The Geology and Pocumtuck History of Mount Sugarloaf

image of pocumtuck-mount-sugarloaf

Mount Sugarloaf as it appears today, still overlooking the rich farmland of the Connecticut River Valley. Image courtesy of Pocumtuck Valley Memorial Association/Memorial Hall Museum.

The Pocumtuck story of the "Amiskwôlowôkoiak"—the people of the beaver-tail hill—is an example of a "deep-time story" with an "earthshaper" motif. Native stories in this genre describe, in metaphorical terms, using human, super-human, and non-human characters, how ancient geological events reshaped the landscape, forming mountains, rivers, lakes, islands and rocky outcroppings. Many of these stories also describe species evolution and climate change. Native oral narratives about the landscape formed part of a larger body of knowledge that enabled Native people to efficiently hunt, fish, gather and plant, make climate predictions, practice ethnobotany, and situate homesites in the best locations. In this story, there is a remarkable resonance between the familiar results of a beaver building a dam, the ancient history of glacial flooding, the presence of giant beavers in the region during the Pleistocene era, and a mountain that happens to be shaped like a beaver today.

The present-day town of Deerfield is laid out on a broad flat floodplain that was once filled, about 10-12,000 years in the past, with the waters of what is now called "Glacial Lake Hitchcock". This glacial lake extended up the Connecticut River Valley into present-day Vermont. The water was contained on the east by Pemawatchuwatunck, the "long, twisting mountains" now called the "Pocumtuck Range." The rocky outcrop at the southernmost end of the Pocumtuck Range was known as "Wequamps," meaning a place where a hill drops off. On the west are the Sunsick Hills, now called "West Mountain." On the south was the glacial dam called "Rocky Hill Dam," near present-day Rocky Hill, Connecticut. A series of earth movements broke open the dam and allowed Lake Hitchcock to drain. When the Pocumtuck Range is seen from the top of nearby Mt. Tom or from the ground in South Deerfield, it resembles the shape of a beaver swimming in the water with its legs submerged.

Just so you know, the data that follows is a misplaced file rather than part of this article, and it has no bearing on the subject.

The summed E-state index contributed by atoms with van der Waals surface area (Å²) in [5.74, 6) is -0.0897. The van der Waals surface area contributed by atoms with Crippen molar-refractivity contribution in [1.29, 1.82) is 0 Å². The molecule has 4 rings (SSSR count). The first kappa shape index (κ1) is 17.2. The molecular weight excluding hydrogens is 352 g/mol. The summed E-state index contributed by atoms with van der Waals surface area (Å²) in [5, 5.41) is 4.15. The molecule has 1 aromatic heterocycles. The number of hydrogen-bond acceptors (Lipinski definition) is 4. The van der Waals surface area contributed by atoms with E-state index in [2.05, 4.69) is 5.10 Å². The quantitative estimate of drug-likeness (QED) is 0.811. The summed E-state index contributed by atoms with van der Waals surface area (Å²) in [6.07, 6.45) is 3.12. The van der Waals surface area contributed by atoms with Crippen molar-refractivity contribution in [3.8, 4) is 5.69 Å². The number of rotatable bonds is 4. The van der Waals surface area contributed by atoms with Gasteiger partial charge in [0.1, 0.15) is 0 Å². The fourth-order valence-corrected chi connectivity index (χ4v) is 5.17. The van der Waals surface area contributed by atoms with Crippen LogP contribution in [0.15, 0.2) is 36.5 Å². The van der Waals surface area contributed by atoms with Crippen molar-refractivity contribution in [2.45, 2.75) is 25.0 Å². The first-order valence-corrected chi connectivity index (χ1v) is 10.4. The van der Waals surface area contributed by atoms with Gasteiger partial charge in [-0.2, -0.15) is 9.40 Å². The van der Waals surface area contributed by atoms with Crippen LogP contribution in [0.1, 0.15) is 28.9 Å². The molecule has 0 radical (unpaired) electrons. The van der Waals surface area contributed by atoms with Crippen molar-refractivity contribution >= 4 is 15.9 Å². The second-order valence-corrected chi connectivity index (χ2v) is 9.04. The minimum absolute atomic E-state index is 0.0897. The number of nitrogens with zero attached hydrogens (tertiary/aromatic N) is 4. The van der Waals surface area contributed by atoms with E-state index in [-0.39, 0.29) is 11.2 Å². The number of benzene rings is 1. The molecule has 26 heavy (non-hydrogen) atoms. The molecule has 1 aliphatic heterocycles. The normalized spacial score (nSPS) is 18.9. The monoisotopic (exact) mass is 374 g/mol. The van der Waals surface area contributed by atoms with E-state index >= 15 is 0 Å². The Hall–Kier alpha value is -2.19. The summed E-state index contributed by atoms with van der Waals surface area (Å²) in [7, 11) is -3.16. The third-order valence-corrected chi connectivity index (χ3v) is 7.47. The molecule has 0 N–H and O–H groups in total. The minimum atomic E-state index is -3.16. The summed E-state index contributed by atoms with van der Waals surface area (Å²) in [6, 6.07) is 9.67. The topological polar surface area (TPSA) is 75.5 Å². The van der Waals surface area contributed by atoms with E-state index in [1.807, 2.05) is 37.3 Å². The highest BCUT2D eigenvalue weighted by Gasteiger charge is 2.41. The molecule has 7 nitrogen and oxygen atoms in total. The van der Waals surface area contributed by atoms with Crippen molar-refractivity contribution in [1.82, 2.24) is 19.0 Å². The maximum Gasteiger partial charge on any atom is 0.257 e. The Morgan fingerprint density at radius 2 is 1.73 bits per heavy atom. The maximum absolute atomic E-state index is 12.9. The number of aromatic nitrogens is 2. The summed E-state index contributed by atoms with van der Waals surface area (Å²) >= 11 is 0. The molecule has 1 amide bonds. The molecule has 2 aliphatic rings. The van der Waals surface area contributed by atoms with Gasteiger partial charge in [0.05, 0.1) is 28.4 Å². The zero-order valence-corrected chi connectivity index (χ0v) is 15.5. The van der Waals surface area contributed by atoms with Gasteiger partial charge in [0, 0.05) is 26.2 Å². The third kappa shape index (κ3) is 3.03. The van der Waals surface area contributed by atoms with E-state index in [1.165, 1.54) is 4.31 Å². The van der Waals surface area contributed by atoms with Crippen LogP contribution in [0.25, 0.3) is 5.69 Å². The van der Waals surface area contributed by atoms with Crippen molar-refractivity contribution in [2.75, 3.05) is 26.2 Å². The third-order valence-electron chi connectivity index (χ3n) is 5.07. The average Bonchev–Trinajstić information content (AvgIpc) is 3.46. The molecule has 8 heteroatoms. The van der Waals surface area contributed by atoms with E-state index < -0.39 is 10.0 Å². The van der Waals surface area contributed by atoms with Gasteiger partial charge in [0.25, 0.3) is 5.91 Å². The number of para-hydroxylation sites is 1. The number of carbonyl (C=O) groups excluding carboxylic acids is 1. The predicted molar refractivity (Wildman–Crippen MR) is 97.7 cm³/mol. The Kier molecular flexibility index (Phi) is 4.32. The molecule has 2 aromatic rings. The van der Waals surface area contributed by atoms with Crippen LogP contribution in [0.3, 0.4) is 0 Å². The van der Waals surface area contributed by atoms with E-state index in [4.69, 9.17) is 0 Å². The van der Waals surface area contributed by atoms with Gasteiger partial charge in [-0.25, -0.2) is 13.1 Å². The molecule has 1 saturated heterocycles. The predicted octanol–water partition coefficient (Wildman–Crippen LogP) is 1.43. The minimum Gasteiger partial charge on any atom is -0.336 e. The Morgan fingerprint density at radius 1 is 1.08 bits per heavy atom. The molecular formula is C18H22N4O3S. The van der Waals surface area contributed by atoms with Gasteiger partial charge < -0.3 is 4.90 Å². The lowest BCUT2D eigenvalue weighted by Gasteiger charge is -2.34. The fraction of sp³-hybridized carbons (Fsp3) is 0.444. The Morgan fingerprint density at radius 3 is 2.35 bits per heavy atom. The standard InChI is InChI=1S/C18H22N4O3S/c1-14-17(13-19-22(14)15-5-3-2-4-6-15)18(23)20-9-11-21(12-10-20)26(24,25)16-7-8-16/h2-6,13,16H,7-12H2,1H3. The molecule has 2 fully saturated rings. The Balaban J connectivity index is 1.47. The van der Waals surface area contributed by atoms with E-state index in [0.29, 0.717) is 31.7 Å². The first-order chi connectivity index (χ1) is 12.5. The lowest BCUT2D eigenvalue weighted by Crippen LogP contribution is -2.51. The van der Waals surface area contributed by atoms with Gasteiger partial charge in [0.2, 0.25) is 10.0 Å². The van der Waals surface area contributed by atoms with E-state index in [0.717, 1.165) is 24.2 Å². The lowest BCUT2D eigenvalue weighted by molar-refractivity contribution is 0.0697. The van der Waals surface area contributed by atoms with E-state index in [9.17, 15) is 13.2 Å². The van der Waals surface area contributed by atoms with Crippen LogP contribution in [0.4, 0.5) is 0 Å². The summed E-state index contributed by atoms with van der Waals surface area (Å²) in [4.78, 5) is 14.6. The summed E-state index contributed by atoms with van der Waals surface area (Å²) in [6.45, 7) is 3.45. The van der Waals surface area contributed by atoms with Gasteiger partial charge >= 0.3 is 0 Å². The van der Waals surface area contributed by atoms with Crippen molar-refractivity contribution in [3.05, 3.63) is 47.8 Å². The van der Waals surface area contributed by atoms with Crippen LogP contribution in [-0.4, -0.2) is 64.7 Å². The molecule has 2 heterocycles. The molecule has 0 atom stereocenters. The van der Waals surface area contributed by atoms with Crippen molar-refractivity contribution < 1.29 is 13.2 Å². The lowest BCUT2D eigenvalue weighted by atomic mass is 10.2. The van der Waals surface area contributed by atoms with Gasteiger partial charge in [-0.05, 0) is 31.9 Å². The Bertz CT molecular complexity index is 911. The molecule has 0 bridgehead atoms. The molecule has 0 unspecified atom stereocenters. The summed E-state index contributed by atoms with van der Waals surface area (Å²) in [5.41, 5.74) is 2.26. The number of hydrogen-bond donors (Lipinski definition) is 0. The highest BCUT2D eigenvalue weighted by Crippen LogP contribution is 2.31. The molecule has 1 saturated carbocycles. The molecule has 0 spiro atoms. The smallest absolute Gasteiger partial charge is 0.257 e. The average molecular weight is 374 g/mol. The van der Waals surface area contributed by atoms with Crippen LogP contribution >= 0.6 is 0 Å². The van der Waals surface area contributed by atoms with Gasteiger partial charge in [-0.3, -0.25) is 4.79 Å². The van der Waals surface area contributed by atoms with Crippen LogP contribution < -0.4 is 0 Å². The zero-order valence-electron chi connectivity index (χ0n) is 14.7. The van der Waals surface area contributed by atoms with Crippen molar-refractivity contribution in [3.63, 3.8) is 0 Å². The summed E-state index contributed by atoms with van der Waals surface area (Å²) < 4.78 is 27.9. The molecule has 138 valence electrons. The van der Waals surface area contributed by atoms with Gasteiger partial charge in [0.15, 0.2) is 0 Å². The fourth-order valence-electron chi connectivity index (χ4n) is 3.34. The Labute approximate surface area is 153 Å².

Although Lake Hitchcock was too large to have been literally shaped by a beaver, there are other lakes across the continent that were formed by giant beavers. The extinct species Castoroides ohioensis averaged nine feet long (not including the tail) and 700 pounds, compared to the modern beaver, Castor canadensis, who averages only two feet, with the tail, and 60 pounds. When beavers first construct dams, their ponds fill with fresh water, but after silt forms, the waters stagnate and the beavers move on. Old beaver ponds eventually drain and fill in to form "beaver meadows." A few beaver ponds remain as lakes, such as "Beaver Lake," in Yellowstone, created by a Pleistocene-era beaver dam that once measured 700 feet long.

There are many stories of giant beavers among Algonkian peoples in New England and Canada, and they seem to occur with the greatest frequency where glacial lakes were found. Topographical modifications are often attributed to transformer characters such as Gluskabe (Wôbanaki), Maushop (Wampanoag) and Nanbhozo (Anishinabe). Parts of the landscape that resemble particular animals or objects serve as mnemonic devices and tangible places that represent the proof of past actions. In one Malecite story, the transformer Gluskap chases a beaver across Canada, "to the St. Lawrence River where it built a great dam which created the Great Lakes." In a story from Nova Scotia, a shapeshifting shaman turns into a beaver. Another story describes how Gluskap formed Nova Scotia while he was chasing a giant beaver. He left behind a broken canoe, a cooking pot, a moose, a dog, and beaver's entrails, all of which are visible as rocks and islands today.

Excerpted from the Raid on Deerfield: the Many Stories of 1704 website.

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